Sunday Fiction: Terminus

Author’s Note: This fiction was written as part of the Sirius Writing Challenge. I accepted a challenge from Rational Humanist87 to write a short fiction about who or what might be around to witness the end of the Earth. It ended up being longer than I intended (about 3500 words). Writing it was a tremendous adventure for me, as I got to do some research on how scientists think the Sun will eventually destroy the Earth. Like all science fiction, it does involve a bit of conjecture and not more than a little hope. I hope you enjoy reading this as much as I enjoyed writing it.

At the end, hovering a hundred kilometers above a crusted hunk of nickel and iron dwarfed by the nearby and hungry-looking red giant star, a lone spark of light dangled, immobile. Arriving at its destination on a twenty-thousand light year sojourn, the ten meter long artificial satellite pivoted with pre-programmed thrusters, pointing its forward bay at the planet below and catching another glint of light from a star once known as the Sun. The hull parted to reveal an array of instruments deploying on an artificial arm. Some of them were simple recording devices, others were complex atmospheric pods launching with a pop of charged plasma streams, spiraling outward into concentrically smaller orbits around the planet below. Each was curiously shaped, some star-patterned and some simple ovals in form.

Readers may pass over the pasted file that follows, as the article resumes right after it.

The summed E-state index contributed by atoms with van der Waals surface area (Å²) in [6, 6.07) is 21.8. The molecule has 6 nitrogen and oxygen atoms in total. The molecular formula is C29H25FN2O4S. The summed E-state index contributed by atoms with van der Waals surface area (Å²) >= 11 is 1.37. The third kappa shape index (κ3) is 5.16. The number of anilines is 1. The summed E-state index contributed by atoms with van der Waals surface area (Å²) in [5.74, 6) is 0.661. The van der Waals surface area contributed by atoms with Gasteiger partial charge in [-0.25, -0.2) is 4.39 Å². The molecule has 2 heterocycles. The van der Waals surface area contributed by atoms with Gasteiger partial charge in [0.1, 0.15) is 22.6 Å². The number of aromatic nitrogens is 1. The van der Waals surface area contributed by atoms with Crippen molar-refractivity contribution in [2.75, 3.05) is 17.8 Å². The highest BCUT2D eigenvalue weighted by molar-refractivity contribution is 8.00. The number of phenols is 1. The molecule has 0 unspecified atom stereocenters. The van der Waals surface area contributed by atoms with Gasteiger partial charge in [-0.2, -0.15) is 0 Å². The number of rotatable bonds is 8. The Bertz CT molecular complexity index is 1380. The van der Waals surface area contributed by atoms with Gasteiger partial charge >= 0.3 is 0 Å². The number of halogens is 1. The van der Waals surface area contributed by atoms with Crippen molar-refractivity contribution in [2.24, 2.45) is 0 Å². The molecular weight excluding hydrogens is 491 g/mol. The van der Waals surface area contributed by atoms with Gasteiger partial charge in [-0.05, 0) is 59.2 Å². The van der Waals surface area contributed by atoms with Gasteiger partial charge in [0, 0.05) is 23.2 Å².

Far underneath the automated preparations of the satellite, the planet once known as Earth burned from the inexorable approach of the system’s Sun. Looking from the vantage of the newly arrived automaton, one could see the planet no longer rotated like it used to, its spinning slowed by eons of gravitational pull and the loss of its Moon. The near side glowed red-hot from the heat of the Sun’s Corona while the far side sat black and cold. Where the two sides met, the rock of the Earth’s crust literally steamed and popped as frigid stone met super-heated lava.

In its current state, one could not tell it was the cradle of civilization and intelligent life. Once oceans and clouds swirled and danced across the surface of this lonely planet. Life teemed above and below the sea. It cradled the life that it spawned for ages, nurturing it with a habitable environment from amino acids to DNA to single-celled organisms and beyond. Tragedies befell the poor mass of iron, nickel, nitrogen, carbon, and oxygen, but time and again life grew to reassert itself on its surface. Such a fragile thing, it seemed. And so long ago did the process of life begin.